The 7 Deadly Innocent Frauds of Economic Policy

Author:
Warren Mosler
Date Published:
08/13/2010
The presumption of innocence […] implies those perpetuating the fraud are not only wrong, but also not clever enough to understand what they are actually doing.

The term “innocent fraud” was introduced by Professor John Kenneth Galbraith in his last book, The Economics of Innocent Fraud, which he wrote at the age of ninety-four in 2004, just two years before he died. Professor Galbraith coined the term to describe a variety of incorrect assumptions embraced by mainstream economists, the media, and most of all, politicians.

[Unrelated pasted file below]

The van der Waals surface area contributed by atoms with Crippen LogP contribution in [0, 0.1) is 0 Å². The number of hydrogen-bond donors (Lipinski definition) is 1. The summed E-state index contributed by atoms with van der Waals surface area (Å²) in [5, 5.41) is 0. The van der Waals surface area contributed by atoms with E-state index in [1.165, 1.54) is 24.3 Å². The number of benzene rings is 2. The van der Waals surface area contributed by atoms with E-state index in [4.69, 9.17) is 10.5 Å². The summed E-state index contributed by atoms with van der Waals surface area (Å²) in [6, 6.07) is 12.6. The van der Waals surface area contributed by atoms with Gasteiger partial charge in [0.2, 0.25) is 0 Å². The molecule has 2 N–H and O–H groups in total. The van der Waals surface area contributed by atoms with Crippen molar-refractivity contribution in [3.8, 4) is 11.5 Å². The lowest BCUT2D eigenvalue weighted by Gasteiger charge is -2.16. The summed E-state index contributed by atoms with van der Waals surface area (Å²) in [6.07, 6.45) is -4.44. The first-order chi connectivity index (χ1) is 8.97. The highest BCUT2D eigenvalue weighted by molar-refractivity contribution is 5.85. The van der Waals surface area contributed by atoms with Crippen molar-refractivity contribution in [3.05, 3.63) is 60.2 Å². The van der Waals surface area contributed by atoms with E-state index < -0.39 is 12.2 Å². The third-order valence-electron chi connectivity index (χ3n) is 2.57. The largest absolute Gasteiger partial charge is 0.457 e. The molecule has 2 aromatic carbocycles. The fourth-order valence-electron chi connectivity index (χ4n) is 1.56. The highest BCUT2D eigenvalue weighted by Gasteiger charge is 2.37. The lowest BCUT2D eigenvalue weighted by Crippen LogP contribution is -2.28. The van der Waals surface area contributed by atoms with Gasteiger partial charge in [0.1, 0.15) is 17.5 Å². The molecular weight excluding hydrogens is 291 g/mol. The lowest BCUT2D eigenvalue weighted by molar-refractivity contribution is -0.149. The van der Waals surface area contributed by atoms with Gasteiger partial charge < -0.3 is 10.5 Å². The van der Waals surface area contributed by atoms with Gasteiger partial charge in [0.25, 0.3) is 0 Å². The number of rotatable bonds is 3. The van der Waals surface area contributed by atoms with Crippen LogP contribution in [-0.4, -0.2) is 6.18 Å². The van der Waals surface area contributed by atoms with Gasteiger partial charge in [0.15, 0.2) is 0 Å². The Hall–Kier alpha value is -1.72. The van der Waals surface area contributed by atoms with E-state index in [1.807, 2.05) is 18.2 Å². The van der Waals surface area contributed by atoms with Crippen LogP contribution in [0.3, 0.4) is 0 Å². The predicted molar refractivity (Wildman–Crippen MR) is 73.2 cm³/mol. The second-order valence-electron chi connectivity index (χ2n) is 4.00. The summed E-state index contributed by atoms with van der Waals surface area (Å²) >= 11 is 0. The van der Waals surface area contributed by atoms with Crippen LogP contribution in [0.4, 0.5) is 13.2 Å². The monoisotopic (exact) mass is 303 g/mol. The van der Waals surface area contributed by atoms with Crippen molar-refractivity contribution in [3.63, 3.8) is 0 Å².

The presumption of innocence, yet another example of Galbraith’s elegant and biting wit, implies those perpetuating the fraud are not only wrong, but also not clever enough to understand what they are actually doing. And any claim of prior understanding becomes an admission of deliberate fraud—an unthinkable self-incrimination.

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